An executive assistant who accused New York Gov. Andrew Cuomo of groping her detailed why she felt empowered to go public with her allegations Monday, as a key legislative committee is set to discuss possible impeachment hearings.
Brittany Commisso, one of nearly a dozen women whose accounts of sexual harassment by Cuomo were outlined in a report by the state’s attorney general, told her story for the first time on camera in an interview that aired Monday. She became the first woman to file a criminal complaint against Cuomo, giving a report to the county sheriff last week.
She said she waited to publicly have her name attached to the allegations because she was fearful of retaliation.
“I was afraid that if I had to come forward and revealed my name, that the governor and his enablers, I like to call them, would viciously attack me, would smear my name, as I had seen and heard them do before to people,” Commisso, now 32, said in a joint interview with CBS and The Times Union of Albany.
She said she also wanted to protect her daughter, but now feels speaking out shows her that “she has a voice.”
“I never want her to be afraid to speak,” Commisso said. “I never want her to be afraid of any person in power, a man or a woman.”
Commisso said the Democratic governor groped her for the first time on Dec. 31, 2019. According to Commisso, Cuomo suggested the two of them take a selfie together.
“He was to my left. I was on the right. With my right hand, I took the selfie. I then felt while taking the selfie, his hand go down my back onto my butt, and he started rubbing it. Not sliding it. Not, you know, quickly brushing over it — rubbing my butt.”
Commisso, who began working as an executive assistant in the governor’s office in 2017, said this made her so nervous that her hands began to shake, making it difficult for her to even take the picture.
“I was embarrassed,” she said.
Commisso said Cuomo groped her a second time at the governor’s mansion in November 2020.
After shutting the door, “He came back to me and that’s when he put his hand up my blouse and cupped my breast over my bra,” she said. “I exactly remember looking down, seeing his hand, which is a large hand, thinking to myself, ‘Oh, my God. This is happening.’”
Asked about the allegation that he had grabbed Commisso’s breast, Cuomo responded, according to a report from the state attorney general: “I would have to lose my mind to do such a thing” to a woman he hardly knew, with multiple staff members around.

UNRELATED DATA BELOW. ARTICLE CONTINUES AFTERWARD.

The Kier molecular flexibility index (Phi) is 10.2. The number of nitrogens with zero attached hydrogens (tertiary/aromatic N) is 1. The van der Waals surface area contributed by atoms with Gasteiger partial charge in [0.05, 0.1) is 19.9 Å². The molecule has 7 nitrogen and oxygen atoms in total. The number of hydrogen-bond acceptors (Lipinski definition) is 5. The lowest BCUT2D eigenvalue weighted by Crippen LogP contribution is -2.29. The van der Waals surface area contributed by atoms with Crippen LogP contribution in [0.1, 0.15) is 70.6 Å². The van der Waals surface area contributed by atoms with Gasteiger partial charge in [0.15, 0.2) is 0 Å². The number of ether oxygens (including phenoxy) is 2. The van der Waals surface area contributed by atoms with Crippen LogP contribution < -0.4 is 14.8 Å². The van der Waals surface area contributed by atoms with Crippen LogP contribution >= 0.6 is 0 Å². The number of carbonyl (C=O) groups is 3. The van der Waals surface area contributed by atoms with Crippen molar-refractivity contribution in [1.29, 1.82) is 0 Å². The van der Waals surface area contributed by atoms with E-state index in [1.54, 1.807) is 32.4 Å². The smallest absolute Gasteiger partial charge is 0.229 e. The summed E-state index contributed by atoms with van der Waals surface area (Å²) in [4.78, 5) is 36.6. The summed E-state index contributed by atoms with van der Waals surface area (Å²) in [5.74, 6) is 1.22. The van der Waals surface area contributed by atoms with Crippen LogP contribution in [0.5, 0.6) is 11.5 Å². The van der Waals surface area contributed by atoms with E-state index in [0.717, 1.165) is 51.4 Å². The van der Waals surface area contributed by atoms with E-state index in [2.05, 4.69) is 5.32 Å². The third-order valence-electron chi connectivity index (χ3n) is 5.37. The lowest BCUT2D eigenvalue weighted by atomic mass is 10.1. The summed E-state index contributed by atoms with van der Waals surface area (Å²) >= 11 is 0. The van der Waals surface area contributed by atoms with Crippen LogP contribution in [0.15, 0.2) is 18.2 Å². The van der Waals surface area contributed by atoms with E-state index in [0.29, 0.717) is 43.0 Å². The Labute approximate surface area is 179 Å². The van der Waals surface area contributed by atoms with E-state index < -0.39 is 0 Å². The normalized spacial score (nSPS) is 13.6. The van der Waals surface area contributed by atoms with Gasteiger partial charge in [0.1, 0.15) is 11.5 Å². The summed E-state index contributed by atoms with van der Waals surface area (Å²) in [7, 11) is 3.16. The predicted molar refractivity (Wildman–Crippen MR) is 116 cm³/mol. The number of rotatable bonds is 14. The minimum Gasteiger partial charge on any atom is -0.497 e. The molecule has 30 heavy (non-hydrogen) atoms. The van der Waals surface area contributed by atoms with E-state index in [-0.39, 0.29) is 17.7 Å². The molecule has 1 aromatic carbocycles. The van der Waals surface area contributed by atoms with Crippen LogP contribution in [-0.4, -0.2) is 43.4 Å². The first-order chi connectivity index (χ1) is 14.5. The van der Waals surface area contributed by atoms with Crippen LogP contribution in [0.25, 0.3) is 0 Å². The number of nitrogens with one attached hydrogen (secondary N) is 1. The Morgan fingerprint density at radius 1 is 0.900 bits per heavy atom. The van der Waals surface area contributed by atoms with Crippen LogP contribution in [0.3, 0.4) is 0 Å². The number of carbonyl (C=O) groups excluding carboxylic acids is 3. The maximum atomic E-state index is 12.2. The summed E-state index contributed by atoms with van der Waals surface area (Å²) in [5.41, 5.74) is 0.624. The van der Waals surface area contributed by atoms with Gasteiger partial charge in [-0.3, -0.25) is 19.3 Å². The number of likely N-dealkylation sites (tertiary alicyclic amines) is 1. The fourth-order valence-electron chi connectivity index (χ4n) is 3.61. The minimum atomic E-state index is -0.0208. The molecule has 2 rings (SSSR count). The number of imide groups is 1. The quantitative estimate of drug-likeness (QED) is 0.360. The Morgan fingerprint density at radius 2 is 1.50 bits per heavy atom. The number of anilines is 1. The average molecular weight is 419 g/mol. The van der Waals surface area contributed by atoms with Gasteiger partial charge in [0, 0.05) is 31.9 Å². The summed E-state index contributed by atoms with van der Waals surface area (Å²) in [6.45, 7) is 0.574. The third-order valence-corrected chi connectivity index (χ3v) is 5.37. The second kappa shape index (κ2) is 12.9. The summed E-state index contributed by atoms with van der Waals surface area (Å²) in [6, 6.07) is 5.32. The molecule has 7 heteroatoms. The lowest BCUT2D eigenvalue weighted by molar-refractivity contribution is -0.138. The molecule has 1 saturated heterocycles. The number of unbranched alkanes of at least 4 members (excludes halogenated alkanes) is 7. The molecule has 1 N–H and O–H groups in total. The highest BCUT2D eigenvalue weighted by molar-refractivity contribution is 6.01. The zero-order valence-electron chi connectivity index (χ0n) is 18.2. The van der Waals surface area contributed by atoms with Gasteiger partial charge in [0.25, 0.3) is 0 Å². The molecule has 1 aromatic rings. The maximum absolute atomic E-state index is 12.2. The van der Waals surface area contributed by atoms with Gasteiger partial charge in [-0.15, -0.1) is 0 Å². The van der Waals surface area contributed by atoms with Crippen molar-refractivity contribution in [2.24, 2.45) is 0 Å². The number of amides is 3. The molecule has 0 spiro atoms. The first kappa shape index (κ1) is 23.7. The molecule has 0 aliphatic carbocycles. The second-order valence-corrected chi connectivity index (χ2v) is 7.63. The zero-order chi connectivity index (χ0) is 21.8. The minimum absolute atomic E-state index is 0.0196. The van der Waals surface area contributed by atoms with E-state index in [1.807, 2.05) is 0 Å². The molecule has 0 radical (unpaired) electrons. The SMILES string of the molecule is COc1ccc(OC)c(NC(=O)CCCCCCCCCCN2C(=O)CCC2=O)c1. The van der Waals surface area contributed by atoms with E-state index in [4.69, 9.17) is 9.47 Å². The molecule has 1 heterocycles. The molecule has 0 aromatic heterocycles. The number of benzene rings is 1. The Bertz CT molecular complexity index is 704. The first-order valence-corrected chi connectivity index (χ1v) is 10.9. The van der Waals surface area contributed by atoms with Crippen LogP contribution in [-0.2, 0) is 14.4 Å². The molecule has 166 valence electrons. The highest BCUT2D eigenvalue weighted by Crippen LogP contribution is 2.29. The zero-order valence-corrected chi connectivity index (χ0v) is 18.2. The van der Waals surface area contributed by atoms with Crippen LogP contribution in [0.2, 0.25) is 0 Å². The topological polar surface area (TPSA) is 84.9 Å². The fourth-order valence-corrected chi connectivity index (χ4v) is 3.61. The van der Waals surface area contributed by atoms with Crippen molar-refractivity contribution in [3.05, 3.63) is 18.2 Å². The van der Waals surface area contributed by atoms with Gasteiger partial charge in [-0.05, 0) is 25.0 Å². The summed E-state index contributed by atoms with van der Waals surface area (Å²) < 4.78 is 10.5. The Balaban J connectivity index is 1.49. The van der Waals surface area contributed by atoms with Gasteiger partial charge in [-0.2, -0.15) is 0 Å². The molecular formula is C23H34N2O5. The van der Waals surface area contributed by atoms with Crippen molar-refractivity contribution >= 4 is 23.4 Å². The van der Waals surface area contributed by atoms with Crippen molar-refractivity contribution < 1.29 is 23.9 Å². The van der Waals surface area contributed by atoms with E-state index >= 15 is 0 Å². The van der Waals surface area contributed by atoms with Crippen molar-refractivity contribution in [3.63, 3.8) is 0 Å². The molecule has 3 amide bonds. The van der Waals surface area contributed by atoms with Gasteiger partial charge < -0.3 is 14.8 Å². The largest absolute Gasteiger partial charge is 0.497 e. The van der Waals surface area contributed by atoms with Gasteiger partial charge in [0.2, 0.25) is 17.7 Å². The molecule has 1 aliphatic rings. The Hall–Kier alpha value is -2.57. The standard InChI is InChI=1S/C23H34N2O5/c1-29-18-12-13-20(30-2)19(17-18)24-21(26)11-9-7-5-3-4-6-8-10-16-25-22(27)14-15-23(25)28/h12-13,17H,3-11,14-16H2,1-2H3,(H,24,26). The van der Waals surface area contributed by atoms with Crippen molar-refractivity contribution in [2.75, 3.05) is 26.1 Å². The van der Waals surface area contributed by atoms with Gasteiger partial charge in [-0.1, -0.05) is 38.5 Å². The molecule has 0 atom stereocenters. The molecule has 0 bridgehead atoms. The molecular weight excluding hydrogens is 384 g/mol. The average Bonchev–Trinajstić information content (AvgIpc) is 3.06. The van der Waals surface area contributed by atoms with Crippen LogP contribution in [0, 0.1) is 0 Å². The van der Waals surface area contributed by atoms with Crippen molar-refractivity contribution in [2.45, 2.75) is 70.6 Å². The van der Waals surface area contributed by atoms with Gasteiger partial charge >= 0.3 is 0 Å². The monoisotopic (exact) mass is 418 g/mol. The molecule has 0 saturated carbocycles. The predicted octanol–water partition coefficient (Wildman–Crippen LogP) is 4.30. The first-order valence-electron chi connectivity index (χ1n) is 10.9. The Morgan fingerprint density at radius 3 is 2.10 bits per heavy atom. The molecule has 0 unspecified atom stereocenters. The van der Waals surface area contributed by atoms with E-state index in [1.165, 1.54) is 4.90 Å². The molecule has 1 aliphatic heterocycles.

Cuomo has denied touching any women inappropriately and said the groping encounter never happened.
The Associated Press does not generally identify alleged victims of sexual misconduct unless they decide to speak out publicly, as Commisso has done.
The interview aired as Cuomo faces another day under fire.
Scores of Democrats, including President Joe Biden, have urged Cuomo to leave office. About two-thirds of state Assembly members have already said they favor an impeachment trial if he refuses to resign. Only a simple majority vote is needed to begin an impeachment trial.
Cuomo will be going into the fight without his former top aide, Melissa DeRosa.
DeRosa, a steady presence at Cuomo’s side during his months of coronavirus news conferences, resigned late Sunday, saying the past two years had been “emotionally and mentally trying.”
The administration has been in crisis since last week, when a report made public by state Attorney General Letitia James concluded that Cuomo sexually harassed 11 women.
Cuomo’s lawyers have attacked the attorney general’s investigation as biased in favor of his female accusers.
At least five district attorneys have asked for materials from the attorney general’s inquiry to see if any of the allegations could result in criminal charges. Albany County Sheriff Craig Apple said Saturday that Cuomo could face misdemeanor charges if investigators substantiate Commisso’s complaint.